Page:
Among those responses where it was indicated that a night patrol was present

  • 67% cited that the presence of night patrols has had a positive impact on the level of awareness of family violence programs within the community, (8% negative impact, 17% no impact, 9% don’t know).
  • 52% cited that such a presence has had a positive impact on the incidence of violence, (5% negative impact, 31% no impact, 12% don’t know).

In associated supplementary comments, mention was made that there is potential for greater interaction and referral to occur between night patrol members and family violence programs.

Supplementary comments also made mention that the positive impact of night patrols upon the levels of violence within communities is largely attributed to night patrols acting as both a deterrent and a means of ensuring safe passage home.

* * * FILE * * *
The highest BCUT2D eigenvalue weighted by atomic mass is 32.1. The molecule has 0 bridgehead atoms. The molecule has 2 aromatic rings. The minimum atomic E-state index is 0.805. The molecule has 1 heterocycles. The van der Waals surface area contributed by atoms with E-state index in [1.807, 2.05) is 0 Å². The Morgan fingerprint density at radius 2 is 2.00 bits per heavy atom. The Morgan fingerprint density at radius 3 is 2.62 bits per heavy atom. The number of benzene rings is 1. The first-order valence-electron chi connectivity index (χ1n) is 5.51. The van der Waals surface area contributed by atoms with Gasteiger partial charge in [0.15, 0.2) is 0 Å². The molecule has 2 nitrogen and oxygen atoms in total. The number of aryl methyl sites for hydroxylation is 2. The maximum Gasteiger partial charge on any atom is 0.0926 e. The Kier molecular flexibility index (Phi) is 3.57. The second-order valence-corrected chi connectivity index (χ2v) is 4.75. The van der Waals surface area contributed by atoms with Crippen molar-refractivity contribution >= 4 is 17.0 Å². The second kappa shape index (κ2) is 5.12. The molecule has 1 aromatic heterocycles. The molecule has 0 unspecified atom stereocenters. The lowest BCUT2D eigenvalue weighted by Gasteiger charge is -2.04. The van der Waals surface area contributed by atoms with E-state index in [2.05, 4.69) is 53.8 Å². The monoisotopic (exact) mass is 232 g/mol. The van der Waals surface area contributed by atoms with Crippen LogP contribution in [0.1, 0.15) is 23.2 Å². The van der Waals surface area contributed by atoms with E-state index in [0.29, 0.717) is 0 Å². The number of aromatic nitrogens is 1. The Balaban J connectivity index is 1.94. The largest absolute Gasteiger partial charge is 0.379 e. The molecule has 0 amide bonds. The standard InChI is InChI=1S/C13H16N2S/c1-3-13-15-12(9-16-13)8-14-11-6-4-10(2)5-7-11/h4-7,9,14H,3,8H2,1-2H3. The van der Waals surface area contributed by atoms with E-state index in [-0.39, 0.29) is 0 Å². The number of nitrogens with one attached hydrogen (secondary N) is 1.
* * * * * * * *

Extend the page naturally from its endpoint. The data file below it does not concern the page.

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6.3 Safe Places

33% of responses reported the presence of a women’s safe house.

Among these responses:

  • 68% cited that such a presence has had a positive impact on the level of awareness of family violence programs within the community, (4% negative impact, 20% no impact, 8% don’t know).
  • 40% cited that such a presence has had a positive impact on the incidence of violence, (0% negative impact, 40% no impact, 20% don’t know).

13% of responses reported the presence of a men’s cooling off place. Among those responses:

  • 50% see that it has had a positive impact on the level of awareness of family violence programs within the community, (0% negative impact, 42% no impact, 8% don’t know).
  • 8% see that such a presence has had a positive impact on the incidence of violence, (0% negative impact, 67% no impact, 25% don’t know).

66% of responses indicated that neither a women’s safe house nor a men’s cooling off place was present within their communities.